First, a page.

Brexit Party leader Nigel Farage leaves a polling station after voting in the European elections, in Biggin Hill, Britain, May 23, 2019. © REUTERS/Hannah McKay
The Brexit Party appears to have scored big in the UK’s portion of the European Parliament elections, with early results and projections on Sunday night showing it ahead of the rest of the field.
Farage began celebrating as the first exit polls started coming in. “It looks like it’s going to be a big win for the Brexit Party,” he told reporters.
With about 75 percent of the vote in, Brexit has some 32 percent, followed by pro-EU Liberal Democrats with 20, Labour with 14 and the Greens with 12. The Conservatives are taking a massive hit and are projected to win only about nine percent.
UK (GB), 75% counted:
— Europe Elects (@EuropeElects) May 26, 2019
The Brexit Party’s triumph is not coming out of the blue. Ahead of the vote, numerous polls predicted that Farage’s new political venture would pass its first election test with flying colors with an estimated double-digit lead over the Conservative Party, which is days away from losing their leader on June 7, when Theresa May’s resignation comes into force.
The three-day EU-wide elections has attracted the largest turnout in two decades, since 1994, when over 56 percent of the Europeans cast their ballots. In the UK, it has been overshadowed by a leadership struggle in the Conservative Party after Theresa May’s Friday announcement that she would step down as the party’s leader. The Tories saw their voter support sliding due to the Brexit deal debacle that precipitated the PM’s long-awaited bow-out.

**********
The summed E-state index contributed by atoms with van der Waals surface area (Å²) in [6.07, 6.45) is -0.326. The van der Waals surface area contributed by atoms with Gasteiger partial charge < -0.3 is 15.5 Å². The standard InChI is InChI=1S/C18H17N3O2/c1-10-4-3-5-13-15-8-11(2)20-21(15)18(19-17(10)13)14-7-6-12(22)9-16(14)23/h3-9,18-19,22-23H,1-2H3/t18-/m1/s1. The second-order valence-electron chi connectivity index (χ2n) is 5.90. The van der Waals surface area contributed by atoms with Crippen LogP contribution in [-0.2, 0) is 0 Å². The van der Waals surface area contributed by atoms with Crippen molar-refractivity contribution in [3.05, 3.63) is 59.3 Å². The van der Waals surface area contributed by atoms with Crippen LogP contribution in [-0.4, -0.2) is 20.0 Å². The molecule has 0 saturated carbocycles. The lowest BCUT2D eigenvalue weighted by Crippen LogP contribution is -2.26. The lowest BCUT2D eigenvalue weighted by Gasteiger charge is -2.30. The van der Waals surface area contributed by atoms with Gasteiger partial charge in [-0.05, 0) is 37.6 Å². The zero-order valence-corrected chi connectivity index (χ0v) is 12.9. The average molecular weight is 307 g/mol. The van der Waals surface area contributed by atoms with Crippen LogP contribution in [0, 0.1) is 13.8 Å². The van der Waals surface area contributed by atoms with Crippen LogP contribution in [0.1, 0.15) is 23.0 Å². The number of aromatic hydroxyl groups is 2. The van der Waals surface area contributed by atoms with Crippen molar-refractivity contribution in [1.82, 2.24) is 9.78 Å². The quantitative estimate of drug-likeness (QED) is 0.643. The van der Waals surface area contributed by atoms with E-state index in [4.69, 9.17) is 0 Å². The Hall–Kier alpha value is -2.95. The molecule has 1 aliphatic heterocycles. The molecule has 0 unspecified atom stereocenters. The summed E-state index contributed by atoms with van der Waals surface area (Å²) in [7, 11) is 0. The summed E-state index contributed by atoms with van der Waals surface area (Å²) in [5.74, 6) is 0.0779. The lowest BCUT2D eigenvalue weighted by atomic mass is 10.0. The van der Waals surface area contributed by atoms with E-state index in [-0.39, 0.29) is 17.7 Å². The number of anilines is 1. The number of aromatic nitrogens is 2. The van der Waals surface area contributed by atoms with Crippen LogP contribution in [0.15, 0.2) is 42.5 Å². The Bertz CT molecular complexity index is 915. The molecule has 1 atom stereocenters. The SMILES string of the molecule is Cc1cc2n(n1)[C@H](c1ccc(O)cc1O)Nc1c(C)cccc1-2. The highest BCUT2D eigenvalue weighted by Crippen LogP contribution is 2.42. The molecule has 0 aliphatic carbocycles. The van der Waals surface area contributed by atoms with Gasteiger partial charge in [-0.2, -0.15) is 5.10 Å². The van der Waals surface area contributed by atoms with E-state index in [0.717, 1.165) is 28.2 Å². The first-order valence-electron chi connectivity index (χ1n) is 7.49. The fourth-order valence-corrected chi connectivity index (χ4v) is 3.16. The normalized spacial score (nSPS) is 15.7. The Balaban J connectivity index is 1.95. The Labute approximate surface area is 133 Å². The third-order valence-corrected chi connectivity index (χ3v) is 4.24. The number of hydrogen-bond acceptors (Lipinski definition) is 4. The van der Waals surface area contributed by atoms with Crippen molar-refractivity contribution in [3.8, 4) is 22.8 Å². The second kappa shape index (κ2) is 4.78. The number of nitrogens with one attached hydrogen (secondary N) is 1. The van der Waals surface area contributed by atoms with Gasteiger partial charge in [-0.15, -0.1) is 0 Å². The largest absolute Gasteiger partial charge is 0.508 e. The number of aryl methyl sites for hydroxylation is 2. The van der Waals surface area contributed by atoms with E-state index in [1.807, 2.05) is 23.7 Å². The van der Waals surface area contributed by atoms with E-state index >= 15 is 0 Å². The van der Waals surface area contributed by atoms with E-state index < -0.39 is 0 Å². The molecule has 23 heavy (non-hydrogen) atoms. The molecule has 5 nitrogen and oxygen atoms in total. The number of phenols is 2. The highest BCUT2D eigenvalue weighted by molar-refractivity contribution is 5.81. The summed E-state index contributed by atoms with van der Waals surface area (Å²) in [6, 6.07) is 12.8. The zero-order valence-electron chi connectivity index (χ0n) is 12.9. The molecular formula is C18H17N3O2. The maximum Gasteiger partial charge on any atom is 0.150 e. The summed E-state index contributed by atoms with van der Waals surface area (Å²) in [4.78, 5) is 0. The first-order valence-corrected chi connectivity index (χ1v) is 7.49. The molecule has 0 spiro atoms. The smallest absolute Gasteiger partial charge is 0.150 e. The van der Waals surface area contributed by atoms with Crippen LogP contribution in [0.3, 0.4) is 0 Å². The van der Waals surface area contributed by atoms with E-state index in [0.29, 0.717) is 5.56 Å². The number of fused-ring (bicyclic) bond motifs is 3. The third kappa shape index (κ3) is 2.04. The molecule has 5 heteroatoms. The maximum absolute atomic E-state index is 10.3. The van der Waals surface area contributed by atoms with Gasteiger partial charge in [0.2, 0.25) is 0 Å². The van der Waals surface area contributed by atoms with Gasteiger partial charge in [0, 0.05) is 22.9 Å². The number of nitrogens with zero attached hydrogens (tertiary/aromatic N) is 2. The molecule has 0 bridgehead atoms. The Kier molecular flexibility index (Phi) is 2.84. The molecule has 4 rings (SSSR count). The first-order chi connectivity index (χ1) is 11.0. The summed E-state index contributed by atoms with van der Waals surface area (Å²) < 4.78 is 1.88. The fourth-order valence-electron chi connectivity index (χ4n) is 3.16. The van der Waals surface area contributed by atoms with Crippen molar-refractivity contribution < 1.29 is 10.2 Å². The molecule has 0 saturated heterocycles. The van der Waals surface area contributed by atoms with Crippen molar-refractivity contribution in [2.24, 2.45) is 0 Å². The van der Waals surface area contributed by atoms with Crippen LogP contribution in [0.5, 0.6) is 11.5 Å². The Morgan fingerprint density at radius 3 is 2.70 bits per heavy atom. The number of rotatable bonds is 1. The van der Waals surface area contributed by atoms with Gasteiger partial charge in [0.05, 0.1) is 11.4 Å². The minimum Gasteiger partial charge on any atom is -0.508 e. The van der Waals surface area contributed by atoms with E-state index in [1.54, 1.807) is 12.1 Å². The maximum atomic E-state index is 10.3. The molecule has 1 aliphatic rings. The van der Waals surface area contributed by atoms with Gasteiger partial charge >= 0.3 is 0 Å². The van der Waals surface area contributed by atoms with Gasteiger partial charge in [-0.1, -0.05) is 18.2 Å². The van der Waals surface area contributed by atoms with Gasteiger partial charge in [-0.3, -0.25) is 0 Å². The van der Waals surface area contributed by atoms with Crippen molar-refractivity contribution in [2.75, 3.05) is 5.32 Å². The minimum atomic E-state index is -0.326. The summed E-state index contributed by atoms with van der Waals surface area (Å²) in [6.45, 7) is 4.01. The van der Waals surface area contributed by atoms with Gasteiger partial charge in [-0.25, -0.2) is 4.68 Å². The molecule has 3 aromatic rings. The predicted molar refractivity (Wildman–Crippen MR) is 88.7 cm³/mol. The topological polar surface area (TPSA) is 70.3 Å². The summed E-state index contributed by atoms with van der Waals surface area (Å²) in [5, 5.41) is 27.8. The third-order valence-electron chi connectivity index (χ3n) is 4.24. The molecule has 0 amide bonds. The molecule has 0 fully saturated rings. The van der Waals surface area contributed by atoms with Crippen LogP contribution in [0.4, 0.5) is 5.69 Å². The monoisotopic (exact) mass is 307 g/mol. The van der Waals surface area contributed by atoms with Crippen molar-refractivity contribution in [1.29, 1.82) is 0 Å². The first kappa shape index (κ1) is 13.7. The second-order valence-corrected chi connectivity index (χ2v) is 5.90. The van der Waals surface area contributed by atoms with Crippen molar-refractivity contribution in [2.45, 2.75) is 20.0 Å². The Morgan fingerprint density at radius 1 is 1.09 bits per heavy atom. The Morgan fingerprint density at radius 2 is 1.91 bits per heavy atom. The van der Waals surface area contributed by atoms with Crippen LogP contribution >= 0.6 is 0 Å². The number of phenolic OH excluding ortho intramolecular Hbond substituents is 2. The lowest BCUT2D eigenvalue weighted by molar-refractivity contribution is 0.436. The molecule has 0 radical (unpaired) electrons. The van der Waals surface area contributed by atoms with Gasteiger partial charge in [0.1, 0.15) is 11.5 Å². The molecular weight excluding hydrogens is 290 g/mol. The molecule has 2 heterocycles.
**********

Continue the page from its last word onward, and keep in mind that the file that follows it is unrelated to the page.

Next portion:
Registered just three months before the election, on February 5th, the Brexit Party quickly gained momentum on the back of the growing frustration with May and the Tories’ failure to deliver the long-awaited split with the EU. While the Brexit Party is a novice in the European politics, it has 14 MEPs in the outgoing European Parliament, all defectors from the UK Independence Party (UKIP), including Farage himself. According to BBC projections, Farage’s new project will fare better than UKIP, his former one, which grabbed 24 seats and 27 percent of the popular vote in 2014.
While commanding massive popular support, the Brexit firebrand, who has always been a polarizing figure, has drawn strong criticism from opponents and recently became a victim of a ‘milkshaking’ trend. Farage survived a dousing attack on Monday, when a man threw a milkshake at him, in Newcastle, saying he was protesting his “bile and racism.”